3.3 Chapter 6 discusses the music composed for San Petronio from 1674 to 1695 by Colonna and his colleagues. Following largely the taxonomy of the theorist Angelo Berardi, Vanscheeuwijck classifies some 349 compositions into three broad categories, of which 28% are in stile antico, 60% in stile concertato and 12% instrumental music. Various sub-categories according to the size of the ensemble further refine his classification system. Numerous musical examples in Appendix 5 clearly illustrate his stylistic discussions. In support of his theory that composers adjusted their compositional style to accommodate the acoustics of the basilica he notes, for instance, that in Colonna’s homophonic music, he uses small rhythmic variants to create an impression of imitative counterpoint, thanks to the reverberation in the church. Or, conversely, passages which begin in imitative counterpoint will proceed homophonically once all voices have entered in order to preserve acoustic transparency even with eight voices. He also notes the enhancement of the major third, and even its audible appearance as an overtone of a pitch and its fifth in the acoustics of the apse. In minor-key sections Colonna always assigned the inevitable Picardy third to a less audible inner voice, perhaps so as not to diminish its eventual acoustical appearance after a long reverberation time.4 With such a thorough examination of the entire available opus of Colonna’s sacred music, he is able to generalize about Colonna’s style with regard to melodic, rhythmic, and textual characteristics and, to a lesser extent, that of his San Petronio colleagues.

3.4 In an epilogue, Vanscheeuwijck summarizes his research and musical analysis, emphasizing that he has approached the repertory with the eye and ear of late seventeenth-century composers, performers, and theorists and the acoustical requirements of the basilica itself. He concludes with a description of his own performing experiences there, especially the results of placing the musicians in the cantoria as was done in Colonna’s time.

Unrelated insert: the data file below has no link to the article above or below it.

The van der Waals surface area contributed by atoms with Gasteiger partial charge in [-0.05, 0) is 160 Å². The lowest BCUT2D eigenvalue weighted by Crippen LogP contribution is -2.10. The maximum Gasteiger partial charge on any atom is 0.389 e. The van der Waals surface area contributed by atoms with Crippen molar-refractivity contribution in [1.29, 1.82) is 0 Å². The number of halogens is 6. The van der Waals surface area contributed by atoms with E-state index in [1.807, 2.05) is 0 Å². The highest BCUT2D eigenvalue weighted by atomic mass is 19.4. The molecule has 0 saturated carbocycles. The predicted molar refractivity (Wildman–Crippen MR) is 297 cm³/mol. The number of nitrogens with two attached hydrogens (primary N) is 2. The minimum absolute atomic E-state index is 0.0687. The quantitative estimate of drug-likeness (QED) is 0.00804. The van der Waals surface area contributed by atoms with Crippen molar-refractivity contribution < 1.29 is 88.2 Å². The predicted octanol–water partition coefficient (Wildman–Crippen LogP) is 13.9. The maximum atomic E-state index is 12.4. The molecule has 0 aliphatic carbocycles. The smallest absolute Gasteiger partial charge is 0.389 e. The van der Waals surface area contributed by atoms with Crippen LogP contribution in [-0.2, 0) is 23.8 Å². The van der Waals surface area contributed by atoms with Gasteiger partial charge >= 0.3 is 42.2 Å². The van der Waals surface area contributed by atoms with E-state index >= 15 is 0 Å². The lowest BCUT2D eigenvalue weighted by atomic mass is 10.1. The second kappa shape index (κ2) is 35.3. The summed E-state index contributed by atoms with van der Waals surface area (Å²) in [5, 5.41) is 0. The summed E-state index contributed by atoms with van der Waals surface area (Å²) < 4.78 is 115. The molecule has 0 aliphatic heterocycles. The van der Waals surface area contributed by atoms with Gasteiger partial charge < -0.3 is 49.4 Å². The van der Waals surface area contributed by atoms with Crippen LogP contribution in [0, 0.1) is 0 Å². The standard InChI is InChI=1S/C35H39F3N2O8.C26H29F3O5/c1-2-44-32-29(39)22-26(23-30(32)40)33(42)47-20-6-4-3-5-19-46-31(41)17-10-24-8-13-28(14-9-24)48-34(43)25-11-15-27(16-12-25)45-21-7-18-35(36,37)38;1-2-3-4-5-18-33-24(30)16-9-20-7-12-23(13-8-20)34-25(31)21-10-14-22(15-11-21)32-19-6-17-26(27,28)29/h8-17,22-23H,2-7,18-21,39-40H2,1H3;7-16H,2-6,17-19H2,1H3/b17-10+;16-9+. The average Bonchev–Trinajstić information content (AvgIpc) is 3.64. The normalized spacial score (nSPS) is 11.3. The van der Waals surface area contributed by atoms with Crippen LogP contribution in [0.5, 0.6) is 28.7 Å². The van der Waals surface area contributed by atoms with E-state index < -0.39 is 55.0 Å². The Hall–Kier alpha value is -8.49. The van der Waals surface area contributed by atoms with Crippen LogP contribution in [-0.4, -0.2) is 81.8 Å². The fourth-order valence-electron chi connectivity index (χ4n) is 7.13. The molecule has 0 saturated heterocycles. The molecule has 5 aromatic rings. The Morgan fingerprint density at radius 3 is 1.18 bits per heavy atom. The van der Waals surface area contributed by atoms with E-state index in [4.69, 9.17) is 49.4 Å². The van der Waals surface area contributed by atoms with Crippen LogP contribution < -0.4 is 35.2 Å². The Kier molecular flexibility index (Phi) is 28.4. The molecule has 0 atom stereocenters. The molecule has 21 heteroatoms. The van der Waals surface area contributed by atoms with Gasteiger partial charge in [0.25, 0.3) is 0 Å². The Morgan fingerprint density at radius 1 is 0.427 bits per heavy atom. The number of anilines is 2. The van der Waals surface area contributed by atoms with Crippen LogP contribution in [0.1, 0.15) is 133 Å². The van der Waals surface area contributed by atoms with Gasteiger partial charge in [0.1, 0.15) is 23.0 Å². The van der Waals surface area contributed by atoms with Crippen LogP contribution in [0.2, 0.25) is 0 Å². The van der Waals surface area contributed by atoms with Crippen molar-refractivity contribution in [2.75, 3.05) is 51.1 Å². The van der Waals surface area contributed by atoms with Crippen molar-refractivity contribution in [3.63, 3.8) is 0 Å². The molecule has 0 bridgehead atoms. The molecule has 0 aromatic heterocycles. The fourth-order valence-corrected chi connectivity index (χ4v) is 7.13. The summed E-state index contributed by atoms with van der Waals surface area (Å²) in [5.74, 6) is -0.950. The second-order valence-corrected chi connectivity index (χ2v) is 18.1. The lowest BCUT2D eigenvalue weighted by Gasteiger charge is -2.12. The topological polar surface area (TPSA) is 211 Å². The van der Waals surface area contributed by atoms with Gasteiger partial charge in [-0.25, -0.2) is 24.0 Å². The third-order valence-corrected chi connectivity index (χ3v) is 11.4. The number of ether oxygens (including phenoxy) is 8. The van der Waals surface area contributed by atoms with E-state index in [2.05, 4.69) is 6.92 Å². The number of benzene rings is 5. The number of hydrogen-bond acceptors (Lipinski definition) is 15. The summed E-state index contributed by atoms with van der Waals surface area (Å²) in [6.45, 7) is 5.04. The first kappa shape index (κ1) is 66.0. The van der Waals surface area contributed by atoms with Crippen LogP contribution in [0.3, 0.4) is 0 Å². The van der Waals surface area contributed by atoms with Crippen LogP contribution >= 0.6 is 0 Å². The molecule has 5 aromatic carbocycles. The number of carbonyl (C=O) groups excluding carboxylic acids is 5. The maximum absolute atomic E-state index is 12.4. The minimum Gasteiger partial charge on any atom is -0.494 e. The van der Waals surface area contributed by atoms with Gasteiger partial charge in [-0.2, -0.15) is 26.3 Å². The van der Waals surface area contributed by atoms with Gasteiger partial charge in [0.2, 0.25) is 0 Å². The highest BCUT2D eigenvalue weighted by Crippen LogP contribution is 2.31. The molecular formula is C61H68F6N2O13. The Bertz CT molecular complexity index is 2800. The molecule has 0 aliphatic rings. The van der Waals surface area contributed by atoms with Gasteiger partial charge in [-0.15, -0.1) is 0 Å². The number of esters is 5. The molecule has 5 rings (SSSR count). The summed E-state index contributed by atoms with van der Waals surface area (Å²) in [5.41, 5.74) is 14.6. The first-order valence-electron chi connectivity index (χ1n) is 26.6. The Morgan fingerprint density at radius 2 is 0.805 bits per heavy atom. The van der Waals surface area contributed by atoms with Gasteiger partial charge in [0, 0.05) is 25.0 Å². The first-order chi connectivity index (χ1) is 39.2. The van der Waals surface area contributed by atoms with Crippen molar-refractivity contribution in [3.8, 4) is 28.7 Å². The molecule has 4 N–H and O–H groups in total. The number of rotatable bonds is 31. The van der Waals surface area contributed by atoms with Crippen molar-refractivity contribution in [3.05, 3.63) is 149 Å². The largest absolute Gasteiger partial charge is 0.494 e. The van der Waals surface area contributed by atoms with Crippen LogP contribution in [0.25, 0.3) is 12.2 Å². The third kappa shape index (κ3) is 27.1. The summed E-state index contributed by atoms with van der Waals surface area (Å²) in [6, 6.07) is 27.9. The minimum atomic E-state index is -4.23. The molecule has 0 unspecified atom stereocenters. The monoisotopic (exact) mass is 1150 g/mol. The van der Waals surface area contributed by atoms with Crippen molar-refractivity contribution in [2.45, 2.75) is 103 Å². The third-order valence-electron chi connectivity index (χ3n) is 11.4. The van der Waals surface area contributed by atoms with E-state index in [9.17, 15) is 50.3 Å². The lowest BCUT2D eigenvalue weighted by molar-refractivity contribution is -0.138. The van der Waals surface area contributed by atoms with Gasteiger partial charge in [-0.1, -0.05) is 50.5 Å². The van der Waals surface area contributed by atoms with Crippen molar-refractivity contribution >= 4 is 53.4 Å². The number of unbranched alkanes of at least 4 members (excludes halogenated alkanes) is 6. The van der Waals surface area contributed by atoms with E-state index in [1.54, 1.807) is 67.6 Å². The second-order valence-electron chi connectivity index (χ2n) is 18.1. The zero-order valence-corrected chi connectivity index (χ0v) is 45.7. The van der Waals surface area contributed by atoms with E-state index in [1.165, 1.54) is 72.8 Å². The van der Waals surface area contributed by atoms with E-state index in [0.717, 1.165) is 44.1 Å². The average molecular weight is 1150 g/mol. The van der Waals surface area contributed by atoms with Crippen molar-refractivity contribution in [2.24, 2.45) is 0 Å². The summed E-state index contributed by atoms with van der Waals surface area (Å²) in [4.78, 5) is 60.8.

3.5 The remaining half of the book—in terms of pages not prose—consists of appendices containing an enormous quantity of archival documents, payroll records, a catalogue of Colonna’s works, a list of musical compositions written for San Petronio, musical examples, bibliography, and index—truly a scholarly gift with its potential for further research. The documents are arranged as they appear in the text, followed by a systematic listing by type of archival material. Most welcome are the complete monthly payment records for this period, the Mandati di pagamento, which are essential in determining the comings and goings of the musicians and the resulting size of the cappella musicale at any given time. These documents were partially presented by Osvaldo Gambassi but with incomplete listings, rendering them difficult if not impossible to use for precise dating.5